company to develop technology that would better detect concussions. joining us now to talk a little little more about it, dr. marti mack carry, professor of public health at john hopkins medical center, and the author of, unaccountable. general electric makes a lot of high-tech medical machines, ct scanners and the like. they would seem to be a natural partner for the league in trying to come up with more information about concussions and how often they happen. >> that's right, jon. they are a sort of likely partner. they also do a lot of research on plastics. part of this contract from the nfl to ge, which is about $50 million, will develop safer, helmets, better technology, better padding, better equipment. the other part will probably develop better scanners. you know ge makes a lot of the cat scanners and mri machines we use here in the hospital. so maybe better imaging can tell us more about the early signs of concussions. jon: some of the players have expressed concerns it is not even the major hits, the major concussion-inducing hits that are the south of what seem to be the problem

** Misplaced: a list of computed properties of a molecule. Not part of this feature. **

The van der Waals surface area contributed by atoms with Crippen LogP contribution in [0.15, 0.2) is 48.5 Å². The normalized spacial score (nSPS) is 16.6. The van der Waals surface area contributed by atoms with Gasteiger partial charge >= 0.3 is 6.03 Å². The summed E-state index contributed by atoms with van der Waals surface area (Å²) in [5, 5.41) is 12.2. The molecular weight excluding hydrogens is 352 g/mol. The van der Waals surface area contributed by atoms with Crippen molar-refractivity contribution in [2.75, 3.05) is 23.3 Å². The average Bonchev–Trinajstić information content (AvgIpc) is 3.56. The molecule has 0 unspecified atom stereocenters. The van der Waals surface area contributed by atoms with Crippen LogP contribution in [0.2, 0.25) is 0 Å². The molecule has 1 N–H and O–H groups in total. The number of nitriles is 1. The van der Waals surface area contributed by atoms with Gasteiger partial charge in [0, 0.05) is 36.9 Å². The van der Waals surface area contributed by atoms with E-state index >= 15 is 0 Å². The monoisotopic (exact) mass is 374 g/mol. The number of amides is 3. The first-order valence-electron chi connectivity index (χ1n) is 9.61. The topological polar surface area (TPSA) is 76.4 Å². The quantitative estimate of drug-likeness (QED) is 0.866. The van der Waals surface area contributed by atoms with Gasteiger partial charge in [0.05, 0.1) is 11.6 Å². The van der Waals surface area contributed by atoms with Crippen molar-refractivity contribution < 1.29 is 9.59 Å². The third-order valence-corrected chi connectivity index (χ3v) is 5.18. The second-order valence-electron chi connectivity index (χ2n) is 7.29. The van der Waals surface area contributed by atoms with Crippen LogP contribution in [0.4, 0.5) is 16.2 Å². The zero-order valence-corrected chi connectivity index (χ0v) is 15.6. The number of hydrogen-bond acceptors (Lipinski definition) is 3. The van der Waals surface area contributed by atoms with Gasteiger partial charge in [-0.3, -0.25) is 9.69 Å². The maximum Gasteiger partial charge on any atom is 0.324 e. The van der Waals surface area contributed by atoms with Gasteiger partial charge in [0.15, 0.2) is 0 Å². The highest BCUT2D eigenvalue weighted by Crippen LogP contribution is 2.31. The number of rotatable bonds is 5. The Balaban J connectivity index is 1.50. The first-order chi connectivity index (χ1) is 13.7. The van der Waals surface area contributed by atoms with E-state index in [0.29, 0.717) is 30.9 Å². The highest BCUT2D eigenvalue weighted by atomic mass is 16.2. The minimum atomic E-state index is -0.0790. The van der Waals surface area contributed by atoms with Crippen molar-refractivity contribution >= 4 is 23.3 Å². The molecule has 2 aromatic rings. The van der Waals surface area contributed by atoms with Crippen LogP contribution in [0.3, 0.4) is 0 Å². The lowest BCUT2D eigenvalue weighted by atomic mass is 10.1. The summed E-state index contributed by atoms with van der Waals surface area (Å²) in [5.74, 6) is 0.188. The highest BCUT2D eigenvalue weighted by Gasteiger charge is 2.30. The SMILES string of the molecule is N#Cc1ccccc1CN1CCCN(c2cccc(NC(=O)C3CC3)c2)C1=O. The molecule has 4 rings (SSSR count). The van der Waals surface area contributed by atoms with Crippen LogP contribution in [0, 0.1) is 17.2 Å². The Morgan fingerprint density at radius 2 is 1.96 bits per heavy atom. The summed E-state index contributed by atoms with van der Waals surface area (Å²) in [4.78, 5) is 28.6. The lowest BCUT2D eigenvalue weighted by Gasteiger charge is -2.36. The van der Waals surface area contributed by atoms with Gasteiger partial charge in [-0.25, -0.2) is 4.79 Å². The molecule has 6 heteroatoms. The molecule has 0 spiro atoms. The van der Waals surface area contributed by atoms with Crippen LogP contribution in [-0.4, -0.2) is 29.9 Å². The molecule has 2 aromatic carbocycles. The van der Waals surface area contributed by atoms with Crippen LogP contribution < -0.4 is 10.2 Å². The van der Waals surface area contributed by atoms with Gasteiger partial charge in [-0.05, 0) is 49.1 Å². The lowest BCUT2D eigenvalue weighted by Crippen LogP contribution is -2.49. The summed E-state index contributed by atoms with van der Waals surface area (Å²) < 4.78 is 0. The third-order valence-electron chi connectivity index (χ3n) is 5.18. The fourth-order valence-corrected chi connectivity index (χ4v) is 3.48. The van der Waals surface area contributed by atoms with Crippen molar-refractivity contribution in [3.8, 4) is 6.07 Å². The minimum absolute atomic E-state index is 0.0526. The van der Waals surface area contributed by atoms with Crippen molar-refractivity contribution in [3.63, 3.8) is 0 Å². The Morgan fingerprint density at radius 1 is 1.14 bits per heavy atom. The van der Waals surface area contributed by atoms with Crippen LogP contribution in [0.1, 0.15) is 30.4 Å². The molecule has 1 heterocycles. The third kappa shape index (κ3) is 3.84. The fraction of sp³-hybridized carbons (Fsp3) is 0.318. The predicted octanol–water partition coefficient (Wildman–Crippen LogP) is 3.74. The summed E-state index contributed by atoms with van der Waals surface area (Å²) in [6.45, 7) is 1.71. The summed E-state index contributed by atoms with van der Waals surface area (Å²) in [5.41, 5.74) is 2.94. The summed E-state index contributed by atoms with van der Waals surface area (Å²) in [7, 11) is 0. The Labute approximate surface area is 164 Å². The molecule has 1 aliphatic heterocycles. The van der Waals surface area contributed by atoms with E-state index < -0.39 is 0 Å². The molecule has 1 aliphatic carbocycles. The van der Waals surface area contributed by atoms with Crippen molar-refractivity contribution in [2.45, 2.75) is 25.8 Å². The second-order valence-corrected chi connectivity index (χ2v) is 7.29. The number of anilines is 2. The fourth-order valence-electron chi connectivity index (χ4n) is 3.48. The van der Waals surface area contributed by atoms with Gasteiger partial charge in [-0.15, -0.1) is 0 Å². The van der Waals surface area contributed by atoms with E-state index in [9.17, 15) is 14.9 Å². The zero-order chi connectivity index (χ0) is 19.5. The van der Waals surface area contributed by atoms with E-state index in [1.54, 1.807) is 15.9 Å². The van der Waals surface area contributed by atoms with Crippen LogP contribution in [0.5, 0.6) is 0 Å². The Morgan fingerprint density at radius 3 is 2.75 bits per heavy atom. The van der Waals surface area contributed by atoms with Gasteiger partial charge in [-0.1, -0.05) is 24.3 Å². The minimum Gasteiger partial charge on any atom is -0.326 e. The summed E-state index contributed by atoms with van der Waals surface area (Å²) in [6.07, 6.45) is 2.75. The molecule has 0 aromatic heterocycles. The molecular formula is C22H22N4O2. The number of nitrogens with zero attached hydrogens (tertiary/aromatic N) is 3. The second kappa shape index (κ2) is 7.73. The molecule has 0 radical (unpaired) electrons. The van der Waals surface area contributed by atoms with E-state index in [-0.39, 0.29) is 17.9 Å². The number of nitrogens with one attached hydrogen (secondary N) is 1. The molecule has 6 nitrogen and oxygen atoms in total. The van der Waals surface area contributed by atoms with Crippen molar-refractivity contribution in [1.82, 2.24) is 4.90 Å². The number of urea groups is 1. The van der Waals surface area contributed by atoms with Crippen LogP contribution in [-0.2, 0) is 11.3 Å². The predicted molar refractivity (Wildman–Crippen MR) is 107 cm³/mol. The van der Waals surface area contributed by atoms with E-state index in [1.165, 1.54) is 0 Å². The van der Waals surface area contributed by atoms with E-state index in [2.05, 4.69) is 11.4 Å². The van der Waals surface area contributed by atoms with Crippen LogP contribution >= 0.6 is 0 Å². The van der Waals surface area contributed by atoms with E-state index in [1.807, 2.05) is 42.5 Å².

to produce carbon-producing technologies in the future. we are giving away our future. the president said future generations will look at the whole question as a moral one. we cannot ignore tha problem as serious as this. we have had cataclysmic storms and hurricanes and drought and fires. congress has spent billions and billions of dollars to try to help the areas that have become victims. what we have seen is a small example of what we will see. if we go forward, it will not eliminate problem. it will still take a lot to mitigate a lot of the damage because of the excess cause of greenhouse gases in the atmosphere. >> louisiana, a republican column. >> congressman. i hope you will give me a minute or two to reel off a couple of facts about global warming. we have had 16 years with no warning whatsoever. sandy was not a hurricane when it made landfall. the drought reporter said the drop was less likely climate change. in great britain, a report was released law when warming predictions. james, a member, he just recently lowered his expectations. i would hope the facts will come out. more